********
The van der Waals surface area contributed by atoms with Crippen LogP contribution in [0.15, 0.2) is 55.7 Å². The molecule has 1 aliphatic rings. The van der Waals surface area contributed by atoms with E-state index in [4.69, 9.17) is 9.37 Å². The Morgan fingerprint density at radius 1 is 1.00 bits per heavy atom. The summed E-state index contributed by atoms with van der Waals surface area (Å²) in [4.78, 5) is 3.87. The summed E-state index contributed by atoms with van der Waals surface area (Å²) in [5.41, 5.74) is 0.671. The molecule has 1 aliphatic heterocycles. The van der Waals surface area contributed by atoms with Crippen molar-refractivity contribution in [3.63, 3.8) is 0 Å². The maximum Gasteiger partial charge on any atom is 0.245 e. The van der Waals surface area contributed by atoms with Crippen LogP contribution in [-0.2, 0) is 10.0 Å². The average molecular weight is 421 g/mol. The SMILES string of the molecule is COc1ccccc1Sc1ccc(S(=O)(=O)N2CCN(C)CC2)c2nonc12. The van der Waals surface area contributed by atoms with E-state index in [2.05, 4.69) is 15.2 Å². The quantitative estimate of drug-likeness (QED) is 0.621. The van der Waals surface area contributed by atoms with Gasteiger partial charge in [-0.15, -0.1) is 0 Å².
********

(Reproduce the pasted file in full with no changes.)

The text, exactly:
The van der Waals surface area contributed by atoms with Crippen LogP contribution in [0.15, 0.2) is 55.7 Å². The molecule has 1 aliphatic rings. The van der Waals surface area contributed by atoms with E-state index in [4.69, 9.17) is 9.37 Å². The Morgan fingerprint density at radius 1 is 1.00 bits per heavy atom. The summed E-state index contributed by atoms with van der Waals surface area (Å²) in [4.78, 5) is 3.87. The summed E-state index contributed by atoms with van der Waals surface area (Å²) in [5.41, 5.74) is 0.671. The molecule has 1 aliphatic heterocycles. The van der Waals surface area contributed by atoms with Crippen molar-refractivity contribution in [3.63, 3.8) is 0 Å². The maximum Gasteiger partial charge on any atom is 0.245 e. The van der Waals surface area contributed by atoms with Crippen LogP contribution in [-0.2, 0) is 10.0 Å². The average molecular weight is 421 g/mol. The SMILES string of the molecule is COc1ccccc1Sc1ccc(S(=O)(=O)N2CCN(C)CC2)c2nonc12. The van der Waals surface area contributed by atoms with E-state index in [2.05, 4.69) is 15.2 Å². The quantitative estimate of drug-likeness (QED) is 0.621. The van der Waals surface area contributed by atoms with Gasteiger partial charge in [-0.15, -0.1) is 0 Å².